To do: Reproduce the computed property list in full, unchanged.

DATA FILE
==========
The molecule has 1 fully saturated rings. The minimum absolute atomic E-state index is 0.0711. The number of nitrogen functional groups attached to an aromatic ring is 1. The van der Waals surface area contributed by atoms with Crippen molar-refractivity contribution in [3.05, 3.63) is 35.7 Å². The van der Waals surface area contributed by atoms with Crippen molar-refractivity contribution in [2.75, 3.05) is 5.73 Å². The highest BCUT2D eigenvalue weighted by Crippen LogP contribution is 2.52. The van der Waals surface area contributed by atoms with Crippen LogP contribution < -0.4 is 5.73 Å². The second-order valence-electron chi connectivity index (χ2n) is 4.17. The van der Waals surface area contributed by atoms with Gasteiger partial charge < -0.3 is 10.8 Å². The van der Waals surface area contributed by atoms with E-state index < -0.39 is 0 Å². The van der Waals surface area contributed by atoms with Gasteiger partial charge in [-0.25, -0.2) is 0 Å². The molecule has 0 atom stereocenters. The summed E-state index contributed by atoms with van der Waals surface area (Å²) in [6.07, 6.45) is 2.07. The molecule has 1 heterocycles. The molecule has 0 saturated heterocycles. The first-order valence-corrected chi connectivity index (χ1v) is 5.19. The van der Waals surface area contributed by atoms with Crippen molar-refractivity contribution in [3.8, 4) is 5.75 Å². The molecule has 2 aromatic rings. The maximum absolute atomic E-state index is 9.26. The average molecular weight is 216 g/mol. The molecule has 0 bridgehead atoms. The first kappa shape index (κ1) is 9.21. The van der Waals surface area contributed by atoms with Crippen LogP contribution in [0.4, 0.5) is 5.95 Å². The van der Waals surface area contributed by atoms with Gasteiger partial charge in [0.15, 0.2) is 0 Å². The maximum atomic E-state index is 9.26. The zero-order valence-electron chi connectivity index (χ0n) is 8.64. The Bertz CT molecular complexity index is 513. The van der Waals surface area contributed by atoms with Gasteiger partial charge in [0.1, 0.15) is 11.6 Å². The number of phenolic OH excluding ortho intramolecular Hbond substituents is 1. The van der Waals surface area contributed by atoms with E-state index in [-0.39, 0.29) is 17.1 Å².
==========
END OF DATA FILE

The molecule has 1 fully saturated rings. The minimum absolute atomic E-state index is 0.0711. The number of nitrogen functional groups attached to an aromatic ring is 1. The van der Waals surface area contributed by atoms with Crippen molar-refractivity contribution in [3.05, 3.63) is 35.7 Å². The van der Waals surface area contributed by atoms with Crippen molar-refractivity contribution in [2.75, 3.05) is 5.73 Å². The highest BCUT2D eigenvalue weighted by Crippen LogP contribution is 2.52. The van der Waals surface area contributed by atoms with Crippen LogP contribution < -0.4 is 5.73 Å². The second-order valence-electron chi connectivity index (χ2n) is 4.17. The van der Waals surface area contributed by atoms with Gasteiger partial charge < -0.3 is 10.8 Å². The van der Waals surface area contributed by atoms with E-state index < -0.39 is 0 Å². The van der Waals surface area contributed by atoms with Gasteiger partial charge in [-0.25, -0.2) is 0 Å². The molecule has 0 atom stereocenters. The summed E-state index contributed by atoms with van der Waals surface area (Å²) in [6.07, 6.45) is 2.07. The molecule has 1 heterocycles. The molecule has 0 saturated heterocycles. The first-order valence-corrected chi connectivity index (χ1v) is 5.19. The van der Waals surface area contributed by atoms with Crippen molar-refractivity contribution in [3.8, 4) is 5.75 Å². The molecule has 2 aromatic rings. The maximum absolute atomic E-state index is 9.26. The average molecular weight is 216 g/mol. The molecule has 0 bridgehead atoms. The first kappa shape index (κ1) is 9.21. The van der Waals surface area contributed by atoms with Crippen LogP contribution in [0.4, 0.5) is 5.95 Å². The van der Waals surface area contributed by atoms with Gasteiger partial charge in [0.15, 0.2) is 0 Å². The maximum atomic E-state index is 9.26. The zero-order valence-electron chi connectivity index (χ0n) is 8.64. The Bertz CT molecular complexity index is 513. The van der Waals surface area contributed by atoms with Gasteiger partial charge in [0.1, 0.15) is 11.6 Å². The number of phenolic OH excluding ortho intramolecular Hbond substituents is 1. The van der Waals surface area contributed by atoms with E-state index in [-0.39, 0.29) is 17.1 Å².